"The Swarm" has its share of flaws, no doubt about that: it's overlong, it's filled with genre cliches (many veterans cast in pointless supporting roles, indifferent romances) and it's occasionally overacted, especially by Michael Caine, who has a role far below his abilities. However, those who are calling it "terrible" and "campy" are REALLY overdoing it. The special effects are actually FIRST-RATE and most of the attack sequences are utterly convincing. Don't judge the film on the basis of its bad reputation; watch it for yourself and you'll discover that, while it's not an "art" film, it's an agreeable way to kill two hours.
Irwin Allen's first two disaster movies, "The Poseidon Adventure" and "The
Towering Inferno" worked as above average productions because there always
seemed to be one foot in the ground of pseudo-reality that made you feel
compelled by what you saw. But more importantly, Allen had competent
directors like Ronald Neame and John Guillermin handling the actors and the
end-result usually produced good performances, considering the material
(especially Steve McQueen in "Inferno.") Unfortunately, with "The Swarm"
Allen went to the well once too much and served up a more outlandish kind of
disaster story, and to complicate matters further he took over the
director's chores himself and boy does it show. There is literally no
coherent story structure at all in this film, and the all-star cast is
uniformly bad from top to bottom. What was Allen thinking with that
pointless love-triangle plot involving the over-the-hill gang of Fred
MacMurray, Ben Johnson and Olivia de Havilland? Did he really expect people
to take seriously lines like "The bees have always been our friends!" or
"Attention, a swarm of killer bees is coming this way!" This is the kind of
movie that might have worked as a short, low-budget B/W flick in the 50s
(okay, a "B" movie, no pun intended) but as a follow-up to solid efforts
like "The Poseidon Adventure" and "The Towering Inferno" this film is only
good from a silly camp standpoint.
*** This review may contain spoilers ***
As a point of reference, I don't rate every other movie I see a 1/10.
Of the 1,005 movies I've bothered to rate over the past few years, I've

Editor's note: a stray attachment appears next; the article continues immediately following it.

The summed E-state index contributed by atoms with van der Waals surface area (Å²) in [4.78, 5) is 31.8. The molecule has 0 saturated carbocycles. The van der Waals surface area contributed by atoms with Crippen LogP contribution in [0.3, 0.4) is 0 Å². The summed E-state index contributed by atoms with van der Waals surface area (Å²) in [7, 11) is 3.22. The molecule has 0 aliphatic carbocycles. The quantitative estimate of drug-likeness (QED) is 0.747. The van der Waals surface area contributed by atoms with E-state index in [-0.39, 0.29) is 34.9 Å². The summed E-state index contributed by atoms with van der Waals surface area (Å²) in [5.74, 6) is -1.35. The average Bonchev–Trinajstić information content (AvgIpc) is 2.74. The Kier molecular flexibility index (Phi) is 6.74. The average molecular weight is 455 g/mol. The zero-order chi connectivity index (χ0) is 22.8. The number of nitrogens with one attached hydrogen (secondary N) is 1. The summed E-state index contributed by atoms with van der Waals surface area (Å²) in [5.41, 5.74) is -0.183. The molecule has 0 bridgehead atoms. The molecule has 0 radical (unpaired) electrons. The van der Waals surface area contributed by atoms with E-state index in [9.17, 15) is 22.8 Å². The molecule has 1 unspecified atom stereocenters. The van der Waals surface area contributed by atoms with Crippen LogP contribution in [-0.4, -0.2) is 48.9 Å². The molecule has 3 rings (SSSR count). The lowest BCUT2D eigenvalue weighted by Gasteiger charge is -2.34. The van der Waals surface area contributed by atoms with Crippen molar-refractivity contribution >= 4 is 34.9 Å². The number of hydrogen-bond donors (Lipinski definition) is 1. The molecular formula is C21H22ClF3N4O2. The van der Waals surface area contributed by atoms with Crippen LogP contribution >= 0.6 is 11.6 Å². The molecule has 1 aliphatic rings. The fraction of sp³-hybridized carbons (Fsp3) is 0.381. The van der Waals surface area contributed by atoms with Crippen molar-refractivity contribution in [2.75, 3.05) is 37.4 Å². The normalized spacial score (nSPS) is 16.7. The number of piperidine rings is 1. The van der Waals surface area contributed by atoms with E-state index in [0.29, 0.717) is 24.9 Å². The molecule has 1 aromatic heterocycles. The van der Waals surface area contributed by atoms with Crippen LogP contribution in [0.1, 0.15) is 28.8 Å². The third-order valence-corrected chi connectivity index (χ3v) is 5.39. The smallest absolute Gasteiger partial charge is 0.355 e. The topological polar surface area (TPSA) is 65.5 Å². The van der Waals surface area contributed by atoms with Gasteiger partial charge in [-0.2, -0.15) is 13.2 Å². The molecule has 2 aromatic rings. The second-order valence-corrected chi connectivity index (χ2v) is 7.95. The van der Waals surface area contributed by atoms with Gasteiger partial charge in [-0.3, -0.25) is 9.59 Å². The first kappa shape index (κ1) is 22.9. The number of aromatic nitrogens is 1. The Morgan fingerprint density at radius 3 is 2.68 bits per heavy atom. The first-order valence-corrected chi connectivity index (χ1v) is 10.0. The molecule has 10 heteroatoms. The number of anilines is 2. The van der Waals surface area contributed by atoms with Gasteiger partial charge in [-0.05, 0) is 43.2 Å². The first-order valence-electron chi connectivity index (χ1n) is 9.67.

only given 20 of them a 1/10. It takes a "special" movie can join the
ranks of Prime Evil, The Creeping Terror, and Curse of the Swamp
Creature. The Swarm is one of those "special" movies. Watching The
Swarm is something of an endurance test. At one point, I felt like I
had been sitting and watching for days. I checked the counter and
discovered I had only seen 76 minutes I still had another 80 minutes
left to go.
So what went wrong? In a word - everything. As I've already indicated, The Swarm is dull and tedious. If I'm ever forced to watch this movie again, I can only hope it's the 116 minute version and not the 156 minute director's cut. In addition, the characters do and say the most unrealistic things. Take the movies supposed hero played by Michael Caine and the General played by Richard Widmark. Every conversation these two have is full of absolute nonsense and done in volumes usually reserved for football games. The fact that these two NEVER attempt to work together to accomplish anything is ridiculous. Or, take the fact that Caine's character, who has been appointed by the White House to head up the operation, spends more time tracking down a 10 year-old runaway than he does finding a solution to the bee problem. Unrealistic. The Swarm also features a couple of the most inane love story subplots I've seen. The first features Caine and Katharine Ross who never seem to get beyond admitting they "like" each other. How old are these people? 12? The second is the senior citizen love triangle that goes nowhere and has no real purpose. It's like watching a bad episode of "The Love Boat". Finally, some of the acting is downright atrocious. Caine and Ross are good actors when given decent material. But in The Swarm, Caine appears to be in it solely for the paycheck and Ross acts as if she realizes how bad it is and just wants out.
Picking the negatives out of The Swarm is like shooting fish in a barrel it's impossible to miss. And I haven't even discussed the plot killer African bees threaten the Southwest. Not a bad idea, but the execution in The Swarm is the worst.